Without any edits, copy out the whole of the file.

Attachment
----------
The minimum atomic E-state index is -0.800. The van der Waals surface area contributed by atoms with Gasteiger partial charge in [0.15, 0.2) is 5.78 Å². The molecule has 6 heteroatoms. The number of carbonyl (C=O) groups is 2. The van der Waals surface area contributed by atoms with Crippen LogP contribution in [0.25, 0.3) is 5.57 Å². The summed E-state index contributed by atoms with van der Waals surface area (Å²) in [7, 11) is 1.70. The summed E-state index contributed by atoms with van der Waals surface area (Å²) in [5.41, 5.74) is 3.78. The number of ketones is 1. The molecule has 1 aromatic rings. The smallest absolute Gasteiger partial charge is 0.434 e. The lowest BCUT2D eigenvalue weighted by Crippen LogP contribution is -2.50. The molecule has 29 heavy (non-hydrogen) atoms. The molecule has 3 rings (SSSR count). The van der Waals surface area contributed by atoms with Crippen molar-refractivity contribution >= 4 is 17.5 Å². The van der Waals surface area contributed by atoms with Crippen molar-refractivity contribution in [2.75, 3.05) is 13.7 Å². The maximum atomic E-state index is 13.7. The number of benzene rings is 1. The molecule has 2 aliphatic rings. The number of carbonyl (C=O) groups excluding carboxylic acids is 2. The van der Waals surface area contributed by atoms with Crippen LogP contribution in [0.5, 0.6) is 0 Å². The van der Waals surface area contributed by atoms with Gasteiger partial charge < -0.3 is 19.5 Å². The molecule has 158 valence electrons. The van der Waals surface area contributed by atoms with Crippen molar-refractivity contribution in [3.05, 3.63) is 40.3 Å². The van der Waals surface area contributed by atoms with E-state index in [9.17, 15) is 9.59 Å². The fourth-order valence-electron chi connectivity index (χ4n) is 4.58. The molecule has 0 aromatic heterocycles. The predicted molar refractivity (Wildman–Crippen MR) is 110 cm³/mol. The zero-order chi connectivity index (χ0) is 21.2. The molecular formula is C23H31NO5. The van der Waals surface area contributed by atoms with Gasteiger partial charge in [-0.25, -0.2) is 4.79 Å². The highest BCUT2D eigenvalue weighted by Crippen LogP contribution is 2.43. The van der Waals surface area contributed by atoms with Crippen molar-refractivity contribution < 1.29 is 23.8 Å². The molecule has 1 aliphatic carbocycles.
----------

The minimum atomic E-state index is -0.800. The van der Waals surface area contributed by atoms with Gasteiger partial charge in [0.15, 0.2) is 5.78 Å². The molecule has 6 heteroatoms. The number of carbonyl (C=O) groups is 2. The van der Waals surface area contributed by atoms with Crippen LogP contribution in [0.25, 0.3) is 5.57 Å². The summed E-state index contributed by atoms with van der Waals surface area (Å²) in [7, 11) is 1.70. The summed E-state index contributed by atoms with van der Waals surface area (Å²) in [5.41, 5.74) is 3.78. The number of ketones is 1. The molecule has 1 aromatic rings. The smallest absolute Gasteiger partial charge is 0.434 e. The lowest BCUT2D eigenvalue weighted by Crippen LogP contribution is -2.50. The molecule has 29 heavy (non-hydrogen) atoms. The molecule has 3 rings (SSSR count). The van der Waals surface area contributed by atoms with Crippen molar-refractivity contribution >= 4 is 17.5 Å². The van der Waals surface area contributed by atoms with Crippen molar-refractivity contribution in [2.75, 3.05) is 13.7 Å². The maximum atomic E-state index is 13.7. The number of benzene rings is 1. The molecule has 2 aliphatic rings. The number of carbonyl (C=O) groups excluding carboxylic acids is 2. The van der Waals surface area contributed by atoms with Crippen LogP contribution in [0.5, 0.6) is 0 Å². The van der Waals surface area contributed by atoms with Gasteiger partial charge < -0.3 is 19.5 Å². The molecule has 158 valence electrons. The van der Waals surface area contributed by atoms with Crippen molar-refractivity contribution in [3.05, 3.63) is 40.3 Å². The van der Waals surface area contributed by atoms with E-state index in [9.17, 15) is 9.59 Å². The fourth-order valence-electron chi connectivity index (χ4n) is 4.58. The molecule has 0 aromatic heterocycles. The predicted molar refractivity (Wildman–Crippen MR) is 110 cm³/mol. The zero-order chi connectivity index (χ0) is 21.2. The molecular formula is C23H31NO5. The van der Waals surface area contributed by atoms with Gasteiger partial charge in [-0.25, -0.2) is 4.79 Å². The highest BCUT2D eigenvalue weighted by Crippen LogP contribution is 2.43. The van der Waals surface area contributed by atoms with Crippen molar-refractivity contribution < 1.29 is 23.8 Å². The molecule has 1 aliphatic carbocycles.